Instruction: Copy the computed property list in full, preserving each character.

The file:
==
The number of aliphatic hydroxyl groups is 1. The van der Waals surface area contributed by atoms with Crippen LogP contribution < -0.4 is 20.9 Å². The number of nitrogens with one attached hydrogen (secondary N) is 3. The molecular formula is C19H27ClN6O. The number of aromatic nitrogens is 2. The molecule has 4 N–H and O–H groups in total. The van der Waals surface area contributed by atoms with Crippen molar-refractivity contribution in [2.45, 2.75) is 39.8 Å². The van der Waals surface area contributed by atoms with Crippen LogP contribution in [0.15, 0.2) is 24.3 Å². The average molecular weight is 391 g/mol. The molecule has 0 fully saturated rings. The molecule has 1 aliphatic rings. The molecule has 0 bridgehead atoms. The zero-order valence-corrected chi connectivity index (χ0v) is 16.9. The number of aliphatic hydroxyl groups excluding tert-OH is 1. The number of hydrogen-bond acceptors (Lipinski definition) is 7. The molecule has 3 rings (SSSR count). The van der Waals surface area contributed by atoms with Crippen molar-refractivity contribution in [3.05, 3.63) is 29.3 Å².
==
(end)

The number of aliphatic hydroxyl groups is 1. The van der Waals surface area contributed by atoms with Crippen LogP contribution < -0.4 is 20.9 Å². The number of nitrogens with one attached hydrogen (secondary N) is 3. The molecular formula is C19H27ClN6O. The number of aromatic nitrogens is 2. The molecule has 4 N–H and O–H groups in total. The van der Waals surface area contributed by atoms with Crippen molar-refractivity contribution in [2.45, 2.75) is 39.8 Å². The van der Waals surface area contributed by atoms with Crippen LogP contribution in [0.15, 0.2) is 24.3 Å². The average molecular weight is 391 g/mol. The molecule has 0 fully saturated rings. The molecule has 1 aliphatic rings. The molecule has 0 bridgehead atoms. The zero-order valence-corrected chi connectivity index (χ0v) is 16.9. The number of aliphatic hydroxyl groups excluding tert-OH is 1. The number of hydrogen-bond acceptors (Lipinski definition) is 7. The molecule has 3 rings (SSSR count). The van der Waals surface area contributed by atoms with Crippen molar-refractivity contribution in [3.05, 3.63) is 29.3 Å².